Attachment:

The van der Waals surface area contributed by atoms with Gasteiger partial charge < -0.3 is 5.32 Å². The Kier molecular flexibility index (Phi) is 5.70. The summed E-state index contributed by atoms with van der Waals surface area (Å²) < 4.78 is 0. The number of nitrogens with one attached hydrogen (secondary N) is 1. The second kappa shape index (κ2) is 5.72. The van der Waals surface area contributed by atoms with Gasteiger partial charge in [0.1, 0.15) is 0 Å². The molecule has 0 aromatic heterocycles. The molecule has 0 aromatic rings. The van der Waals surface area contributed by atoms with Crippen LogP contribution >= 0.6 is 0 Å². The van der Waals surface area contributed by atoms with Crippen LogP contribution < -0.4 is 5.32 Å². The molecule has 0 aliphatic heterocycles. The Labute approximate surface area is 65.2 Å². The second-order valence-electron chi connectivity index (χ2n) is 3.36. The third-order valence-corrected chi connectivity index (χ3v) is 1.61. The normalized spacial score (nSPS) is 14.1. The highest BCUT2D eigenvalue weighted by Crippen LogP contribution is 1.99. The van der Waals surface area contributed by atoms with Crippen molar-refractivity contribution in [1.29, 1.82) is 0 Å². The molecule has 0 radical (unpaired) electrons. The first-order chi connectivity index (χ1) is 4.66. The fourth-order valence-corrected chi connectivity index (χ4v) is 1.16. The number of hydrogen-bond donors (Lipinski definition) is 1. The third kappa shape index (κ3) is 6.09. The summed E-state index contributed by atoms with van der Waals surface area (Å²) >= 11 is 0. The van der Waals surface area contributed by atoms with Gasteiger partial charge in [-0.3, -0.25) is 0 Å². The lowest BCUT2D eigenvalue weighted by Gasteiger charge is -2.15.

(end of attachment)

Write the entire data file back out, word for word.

The van der Waals surface area contributed by atoms with Gasteiger partial charge < -0.3 is 5.32 Å². The Kier molecular flexibility index (Phi) is 5.70. The summed E-state index contributed by atoms with van der Waals surface area (Å²) < 4.78 is 0. The number of nitrogens with one attached hydrogen (secondary N) is 1. The second kappa shape index (κ2) is 5.72. The van der Waals surface area contributed by atoms with Gasteiger partial charge in [0.1, 0.15) is 0 Å². The molecule has 0 aromatic heterocycles. The molecule has 0 aromatic rings. The van der Waals surface area contributed by atoms with Crippen LogP contribution >= 0.6 is 0 Å². The van der Waals surface area contributed by atoms with Crippen LogP contribution < -0.4 is 5.32 Å². The molecule has 0 aliphatic heterocycles. The Labute approximate surface area is 65.2 Å². The second-order valence-electron chi connectivity index (χ2n) is 3.36. The third-order valence-corrected chi connectivity index (χ3v) is 1.61. The normalized spacial score (nSPS) is 14.1. The highest BCUT2D eigenvalue weighted by Crippen LogP contribution is 1.99. The van der Waals surface area contributed by atoms with Crippen molar-refractivity contribution in [1.29, 1.82) is 0 Å². The molecule has 0 radical (unpaired) electrons. The first-order chi connectivity index (χ1) is 4.66. The fourth-order valence-corrected chi connectivity index (χ4v) is 1.16. The number of hydrogen-bond donors (Lipinski definition) is 1. The third kappa shape index (κ3) is 6.09. The summed E-state index contributed by atoms with van der Waals surface area (Å²) >= 11 is 0. The van der Waals surface area contributed by atoms with Gasteiger partial charge in [-0.3, -0.25) is 0 Å². The lowest BCUT2D eigenvalue weighted by Gasteiger charge is -2.15.